Karel Schwarzenberg was Foreign Affairs Minister of the Czech Republic from 2007 to 2013. He was chancellor under Václav Havel in the 1990s, when he led the first delegation of the OSCE to Nagorno-Karabakh following the outbreak of war between Armenia and Azerbaijan. He now leads the conservative TOP 09 party and ran for the Czech president in 2013, losing to Miloš Zeman in the second round.

Mr. Schwarzenberg, was the Nobel Peace Price for the European Union in vain?

In my opinion, it was a pretty useless gesture. There is no doubt that the EU has achieved a lot for peace. We won’t challenge that. [The EU] made enormous progress within its member states, but I think that giving the Nobel Price to an international organisation is useless.

How do you assess the current geopolitical situation in Europe?

Right now we are heading towards, or already have behind us, a great defeat. The ceasefire that the leading powers of the EU – Germany and France – negotiated in Minsk did not even hold for 24 hours. But this was clear right from the outset. Putin has succeeded in ridiculing the EU’s representatives, and Europe will have to decide if it still wants to take itself seriously.

What can and should the EU do?

Offer the strongest possible resistance to the conquest of Ukraine and help Ukraine by any means necessary. This will require considerable sacrifices.

What sacrifices do you have in mind?

Money, money, and more money – as the old field marshal [Raimondo] Montecuccoli said: “for war you need three things: money, money, and more money.” And since Russia is waging war against Ukraine, we have to support Ukraine – and this requires money, money, and more money.

Who is to blame for the situation in Ukraine?

Many are to blame. But in the first instance Russia, of course, or Putin. He wants to subjugate Ukraine once again, for it to submit to the domination of Moscow. For Putin, it is not about recovering the old industry in Donetsk, nor is it about some villages in eastern Ukraine. For him, it is about the possession of Ukraine in its entirety. And that should be clear in our minds. Europe’s fate is being determined in Ukraine.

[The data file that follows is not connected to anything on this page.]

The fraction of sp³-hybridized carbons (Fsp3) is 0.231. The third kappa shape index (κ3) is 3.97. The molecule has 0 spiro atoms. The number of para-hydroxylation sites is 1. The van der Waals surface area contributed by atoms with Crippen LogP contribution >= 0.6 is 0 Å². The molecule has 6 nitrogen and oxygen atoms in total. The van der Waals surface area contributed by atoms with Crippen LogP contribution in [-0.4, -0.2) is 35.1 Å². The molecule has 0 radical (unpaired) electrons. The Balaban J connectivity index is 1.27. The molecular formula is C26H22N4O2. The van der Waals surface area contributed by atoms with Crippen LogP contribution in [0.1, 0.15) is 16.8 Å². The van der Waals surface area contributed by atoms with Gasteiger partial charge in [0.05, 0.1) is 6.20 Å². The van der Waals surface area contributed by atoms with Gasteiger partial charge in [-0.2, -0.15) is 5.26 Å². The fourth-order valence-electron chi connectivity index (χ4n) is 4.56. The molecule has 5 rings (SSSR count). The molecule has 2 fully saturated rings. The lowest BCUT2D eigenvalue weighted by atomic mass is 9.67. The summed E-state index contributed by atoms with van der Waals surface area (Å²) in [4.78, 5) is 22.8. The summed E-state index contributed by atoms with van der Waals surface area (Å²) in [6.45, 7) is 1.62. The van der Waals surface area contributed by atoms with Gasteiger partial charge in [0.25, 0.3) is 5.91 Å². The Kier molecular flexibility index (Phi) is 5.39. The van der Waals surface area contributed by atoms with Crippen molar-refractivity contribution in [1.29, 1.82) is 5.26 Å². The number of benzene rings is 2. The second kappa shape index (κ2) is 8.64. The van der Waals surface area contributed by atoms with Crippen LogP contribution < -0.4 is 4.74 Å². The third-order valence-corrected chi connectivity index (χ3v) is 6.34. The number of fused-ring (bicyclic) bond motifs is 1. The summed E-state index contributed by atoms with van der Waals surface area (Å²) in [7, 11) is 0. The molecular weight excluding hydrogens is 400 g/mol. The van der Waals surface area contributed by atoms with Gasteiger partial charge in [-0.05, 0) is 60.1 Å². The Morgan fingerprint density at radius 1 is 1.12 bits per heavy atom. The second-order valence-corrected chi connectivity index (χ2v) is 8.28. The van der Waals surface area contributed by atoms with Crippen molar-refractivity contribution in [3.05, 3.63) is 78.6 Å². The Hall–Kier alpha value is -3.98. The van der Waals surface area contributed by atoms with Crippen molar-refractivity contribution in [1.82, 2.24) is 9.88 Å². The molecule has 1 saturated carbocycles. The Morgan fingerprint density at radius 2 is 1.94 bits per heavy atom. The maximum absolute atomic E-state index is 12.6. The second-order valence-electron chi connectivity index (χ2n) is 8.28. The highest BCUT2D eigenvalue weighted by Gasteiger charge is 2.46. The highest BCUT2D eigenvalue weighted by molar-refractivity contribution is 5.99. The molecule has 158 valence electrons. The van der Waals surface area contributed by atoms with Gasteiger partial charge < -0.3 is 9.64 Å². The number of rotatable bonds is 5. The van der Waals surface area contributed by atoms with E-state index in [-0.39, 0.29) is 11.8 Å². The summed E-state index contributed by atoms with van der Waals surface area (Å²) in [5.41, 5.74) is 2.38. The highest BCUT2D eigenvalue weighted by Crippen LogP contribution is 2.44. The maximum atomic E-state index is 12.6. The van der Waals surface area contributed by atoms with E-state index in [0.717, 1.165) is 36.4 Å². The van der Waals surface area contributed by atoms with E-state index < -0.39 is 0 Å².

What motivations are at play?

For Putin, power. It’s very simple. He does not recognise the autonomy of Ukraine or the existence of a Ukrainian nation, and believes it should be subject to his power. Power alone is a very honorable goal. Americans have a nice phrase: “power is better then sex.”

Does the EU have a problem with power?

It doesn’t use its powers, unfortunately. We are preoccupied, scared, about our business interests. But there is an old joke: “even in leather pants, people without balls are still impotent.”

You were very active against the communist governments in the old Czechoslovakia and elsewhere in the Eastern bloc. Do you draw parallels between today and the situation more than 50 years ago?

There are huge differences, but it is Russia’s unabated claim to power that unites them.

The Czech Republic became a NATO member in 1999 and joined the EU in 2004. How did you experience this period of change?

I was very happy that it succeeded, because I was reassured that my home country was more or less secure. There were no big tensions. Both accessions were welcomed by the population. There were some who protested – communists and others – but they clearly were the minority.

What future does the Eastern Partnership have?

I believe we should continue the Eastern Partnership. It is in our interest to care about our neighbors, because if the East remains a turbulent and poor region, it will hurt us. We should have no illusions about this. In that sense, it is in the best interest of EU member states for the countries of the Eastern Partnership to prosper. It is less a charitable act than one of self interest.

But might this not be difficult to justify, since it could be seen as too much influence by the EU?

I would love to know which states in the region we have a considerable influence on. I don’t know of any.

Why doesn’t the EU have this influence?

Because the Eastern Partnership is controversial. It does not guarantee future EU membership. The EU is schizophrenic about this. As always, the EU does not really know what it wants.

Karel Schwarzenberg spoke to German editor Yann Schreiber at the European Student Conference at Yale.